US4839154A (en) * 1986-12-29 1989-06-13 Conoco Inc. Process for converting sulfide ion to innocuous, solubile sulfur species
EP0362429A1 (en) * 1988-10-06 1990-04-11 FMC Corporation Process for oxidizing a low-valent sulfur compound
EP0380171A1 (en) * 1989-01-23 1990-08-01 Paulus Wilhelmus Nicolaas Maria Kok Agent and process for the cleaning of irrigation or water-distribution systems used in, for example, agriculture and horticulture
US5021163A (en) * 1990-07-25 1991-06-04 Eastman Kodak Company Catalytic destruction of sulfur-oxygen anions
US5207927A (en) * 1992-03-18 1993-05-04 Uop Treatment of an aqueous stream containing water-soluble inorganic sulfide compounds
US5523069A (en) * 1993-11-05 1996-06-04 Nalco Fuel Tech Carbonyl sulfide abatement in fluids
US6576144B1 (en) 2001-07-12 2003-06-10 Mpr Services, Inc. Method and apparatus for pretreatment of wastewater streams by chemical oxidation
US6773604B2 (en) 2001-08-17 2004-08-10 U.S. Peroxide Llc Method for reducing hydrogen sulfide emissions from wastewater
DE102010019389A1 (en) * 2010-05-04 2011-11-10 Mol Katalysatortechnik Gmbh Decontaminating drinking water supply system, comprises separating the system to be decontaminated for a duration from drinking water supply and incorporating into separate water circulation, which is filled with fresh water
US8518159B2 (en) 2010-10-07 2013-08-27 Encana Corporation Treatment of water for use in hydraulic fracture stimulation
US20130220936A1 (en) * 2010-11-10 2013-08-29 Yara International Asa Method to support an emission-free and deposit-free transport of sulphide in sewer systems to waste water treatment plants and agent for use therein

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US1792097A (en) * 1926-10-09 1931-02-10 Koppers Co Inc Gas-purification process
CA614685A (en) * 1961-02-14 Tabachnick Howard Method for preventing deposition of iron salts
US3907972A (en) * 1973-04-30 1975-09-23 Celanese Corp Absorbing SO{HD 2 {B with polyacrylic acid solution
US4083944A (en) * 1976-12-17 1978-04-11 Arthur G. Mckee & Company Regenerative process for flue gas desulfurization

Patent Citations (4)

* Cited by examiner, † Cited by third party
Publication number Priority date Publication date Assignee Title
CA614685A (en) * 1961-02-14 Tabachnick Howard Method for preventing deposition of iron salts
US1792097A (en) * 1926-10-09 1931-02-10 Koppers Co Inc Gas-purification process
US3907972A (en) * 1973-04-30 1975-09-23 Celanese Corp Absorbing SO{HD 2 {B with polyacrylic acid solution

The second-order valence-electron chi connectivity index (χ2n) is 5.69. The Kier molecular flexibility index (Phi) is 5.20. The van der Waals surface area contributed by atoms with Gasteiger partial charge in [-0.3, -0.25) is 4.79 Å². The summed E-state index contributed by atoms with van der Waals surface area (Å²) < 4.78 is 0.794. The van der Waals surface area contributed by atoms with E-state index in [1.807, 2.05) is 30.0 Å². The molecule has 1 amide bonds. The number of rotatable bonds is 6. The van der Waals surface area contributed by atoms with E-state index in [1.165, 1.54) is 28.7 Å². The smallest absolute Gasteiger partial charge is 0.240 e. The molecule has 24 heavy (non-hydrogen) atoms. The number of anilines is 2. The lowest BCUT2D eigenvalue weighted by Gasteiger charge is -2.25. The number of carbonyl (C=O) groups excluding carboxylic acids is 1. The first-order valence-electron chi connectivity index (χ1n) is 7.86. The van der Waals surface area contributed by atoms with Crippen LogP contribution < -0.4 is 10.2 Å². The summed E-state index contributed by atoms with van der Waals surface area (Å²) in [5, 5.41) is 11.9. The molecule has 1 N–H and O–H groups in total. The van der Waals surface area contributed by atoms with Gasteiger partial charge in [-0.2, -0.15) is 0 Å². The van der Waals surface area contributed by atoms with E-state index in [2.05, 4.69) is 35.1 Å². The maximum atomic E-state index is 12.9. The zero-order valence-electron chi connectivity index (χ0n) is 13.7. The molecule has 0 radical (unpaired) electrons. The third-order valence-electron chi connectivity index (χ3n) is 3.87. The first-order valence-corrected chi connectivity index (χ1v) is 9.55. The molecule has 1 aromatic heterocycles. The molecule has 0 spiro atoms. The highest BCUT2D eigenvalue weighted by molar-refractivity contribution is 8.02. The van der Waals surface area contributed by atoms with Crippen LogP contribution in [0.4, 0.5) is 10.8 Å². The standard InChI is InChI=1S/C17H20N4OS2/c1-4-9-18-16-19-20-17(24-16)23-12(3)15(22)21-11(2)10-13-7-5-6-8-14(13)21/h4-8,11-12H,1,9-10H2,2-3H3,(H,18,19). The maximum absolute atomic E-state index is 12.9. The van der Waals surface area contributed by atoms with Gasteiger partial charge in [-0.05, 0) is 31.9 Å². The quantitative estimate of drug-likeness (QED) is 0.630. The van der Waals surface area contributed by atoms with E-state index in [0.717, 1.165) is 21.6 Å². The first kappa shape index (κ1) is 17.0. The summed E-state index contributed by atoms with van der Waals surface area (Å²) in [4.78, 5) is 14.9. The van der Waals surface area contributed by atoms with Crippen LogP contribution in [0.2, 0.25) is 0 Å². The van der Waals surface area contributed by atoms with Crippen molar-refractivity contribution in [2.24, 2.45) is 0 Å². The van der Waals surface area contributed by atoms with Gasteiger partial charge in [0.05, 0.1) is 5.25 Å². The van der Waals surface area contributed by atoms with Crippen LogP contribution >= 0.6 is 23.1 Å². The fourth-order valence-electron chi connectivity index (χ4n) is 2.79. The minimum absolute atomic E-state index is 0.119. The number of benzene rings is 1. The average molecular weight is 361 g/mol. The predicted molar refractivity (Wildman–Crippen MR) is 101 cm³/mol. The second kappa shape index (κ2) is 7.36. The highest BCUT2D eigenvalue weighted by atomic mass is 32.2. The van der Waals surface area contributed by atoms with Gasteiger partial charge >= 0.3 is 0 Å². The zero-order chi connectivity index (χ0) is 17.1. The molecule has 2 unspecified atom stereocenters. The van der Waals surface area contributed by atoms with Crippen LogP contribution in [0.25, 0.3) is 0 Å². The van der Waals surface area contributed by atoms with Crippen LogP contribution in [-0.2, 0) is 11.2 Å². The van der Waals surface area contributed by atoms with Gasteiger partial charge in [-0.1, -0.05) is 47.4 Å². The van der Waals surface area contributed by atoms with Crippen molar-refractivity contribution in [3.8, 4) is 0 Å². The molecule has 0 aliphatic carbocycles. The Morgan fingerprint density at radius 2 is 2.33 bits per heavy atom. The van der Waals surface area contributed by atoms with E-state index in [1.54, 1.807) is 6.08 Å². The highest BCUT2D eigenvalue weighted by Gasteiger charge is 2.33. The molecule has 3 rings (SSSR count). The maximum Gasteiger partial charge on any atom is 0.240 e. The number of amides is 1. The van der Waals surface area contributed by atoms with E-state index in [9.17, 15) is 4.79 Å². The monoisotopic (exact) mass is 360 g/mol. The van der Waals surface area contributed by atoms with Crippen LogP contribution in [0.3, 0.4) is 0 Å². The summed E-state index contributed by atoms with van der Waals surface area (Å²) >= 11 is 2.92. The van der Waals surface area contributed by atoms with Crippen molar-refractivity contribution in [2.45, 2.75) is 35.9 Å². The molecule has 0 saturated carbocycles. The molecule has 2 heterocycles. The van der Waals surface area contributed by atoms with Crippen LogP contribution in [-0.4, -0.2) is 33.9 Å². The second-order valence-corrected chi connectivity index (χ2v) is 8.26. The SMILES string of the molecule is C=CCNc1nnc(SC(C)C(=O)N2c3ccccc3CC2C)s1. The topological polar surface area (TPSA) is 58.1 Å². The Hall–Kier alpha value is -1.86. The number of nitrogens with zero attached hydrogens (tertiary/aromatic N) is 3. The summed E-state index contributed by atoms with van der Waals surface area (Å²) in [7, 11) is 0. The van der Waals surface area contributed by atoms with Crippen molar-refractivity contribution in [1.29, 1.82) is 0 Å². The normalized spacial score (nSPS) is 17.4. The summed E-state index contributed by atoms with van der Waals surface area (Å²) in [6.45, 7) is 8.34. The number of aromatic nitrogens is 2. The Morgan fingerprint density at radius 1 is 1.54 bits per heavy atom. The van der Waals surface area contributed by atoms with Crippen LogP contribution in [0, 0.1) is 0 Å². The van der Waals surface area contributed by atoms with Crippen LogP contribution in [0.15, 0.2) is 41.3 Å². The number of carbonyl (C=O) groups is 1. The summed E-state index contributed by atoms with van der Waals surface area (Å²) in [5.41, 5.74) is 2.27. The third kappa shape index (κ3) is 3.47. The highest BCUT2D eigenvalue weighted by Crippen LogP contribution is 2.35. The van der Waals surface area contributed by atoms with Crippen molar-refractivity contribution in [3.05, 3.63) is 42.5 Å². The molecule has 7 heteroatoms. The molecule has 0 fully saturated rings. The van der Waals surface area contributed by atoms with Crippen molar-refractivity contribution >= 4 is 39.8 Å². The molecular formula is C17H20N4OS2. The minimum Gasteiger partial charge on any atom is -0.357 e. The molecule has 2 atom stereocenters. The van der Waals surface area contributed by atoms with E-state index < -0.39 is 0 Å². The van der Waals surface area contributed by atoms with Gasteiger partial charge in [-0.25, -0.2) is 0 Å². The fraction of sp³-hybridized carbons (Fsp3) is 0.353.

US4083944A (en) * 1976-12-17 1978-04-11 Arthur G. Mckee & Company Regenerative process for flue gas desulfurization

Cited By (22)

* Cited by examiner, † Cited by third party
Publication number Priority date Publication date Assignee Title
US4393037A (en) * 1981-12-16 1983-07-12 Union Oil Company Of California Method for reconditioning bacteria-contaminated hydrogen sulfide removing systems
EP0086592A1 (en) * 1982-02-08 1983-08-24 Interox America Abatement of hydrogen sulfide in aqueous media using hydrogen peroxide and transition metal catalyst
US4483843A (en) * 1982-08-16 1984-11-20 Nippon Shokubai Kagaku Kogyo Co., Ltd. Desulfurization process for hydrogen sulfide containing gases
EP0166557A2 (en) * 1984-06-25 1986-01-02 Interox America Process for Waste Treatment
US4569769A (en) * 1984-06-25 1986-02-11 Interox America Wastewater treatment
EP0166557A3 (en) * 1984-06-25 1988-03-02 Interox America Process for waste treatment
US4552668A (en) * 1984-07-30 1985-11-12 Fmc Corporation Oxidation of sulfides in polymer-thickened aqueous solution
US4710305A (en) * 1986-12-29 1987-12-01 Conoco Inc. Processes and oxidizing agents for oxidizing sulfide ion to innocuous, soluble sulfur species
US4839154A (en) * 1986-12-29 1989-06-13 Conoco Inc. Process for converting sulfide ion to innocuous, solubile sulfur species
EP0362429A1 (en) * 1988-10-06 1990-04-11 FMC Corporation Process for oxidizing a low-valent sulfur compound
EP0380171A1 (en) * 1989-01-23 1990-08-01 Paulus Wilhelmus Nicolaas Maria Kok Agent and process for the cleaning of irrigation or water-distribution systems used in, for example, agriculture and horticulture
US5021163A (en) * 1990-07-25 1991-06-04 Eastman Kodak Company Catalytic destruction of sulfur-oxygen anions
US5207927A (en) * 1992-03-18 1993-05-04 Uop Treatment of an aqueous stream containing water-soluble inorganic sulfide compounds
US5523069A (en) * 1993-11-05 1996-06-04 Nalco Fuel Tech Carbonyl sulfide abatement in fluids
US6576144B1 (en) 2001-07-12 2003-06-10 Mpr Services, Inc. Method and apparatus for pretreatment of wastewater streams by chemical oxidation
US6773604B2 (en) 2001-08-17 2004-08-10 U.S. Peroxide Llc Method for reducing hydrogen sulfide emissions from wastewater
US20040251208A1 (en) * 2001-08-17 2004-12-16 Walton John R. Method for reducing hydrogen sulfide emissions from wastewater
US7147783B2 (en) 2001-08-17 2006-12-12 U.S. Peroxide, Llc Method for reducing hydrogen sulfide emissions from wastewater
DE102010019389A1 (en) * 2010-05-04 2011-11-10 Mol Katalysatortechnik Gmbh Decontaminating drinking water supply system, comprises separating the system to be decontaminated for a duration from drinking water supply and incorporating into separate water circulation, which is filled with fresh water
DE102010019389B4 (en) * 2010-05-04 2014-03-13 Mol Katalysatortechnik Gmbh Method for restoring drinking water supply systems
US8518159B2 (en) 2010-10-07 2013-08-27 Encana Corporation Treatment of water for use in hydraulic fracture stimulation
US20130220936A1 (en) * 2010-11-10 2013-08-29 Yara International Asa Method to support an emission-free and deposit-free transport of sulphide in sewer systems to waste water treatment plants and agent for use therein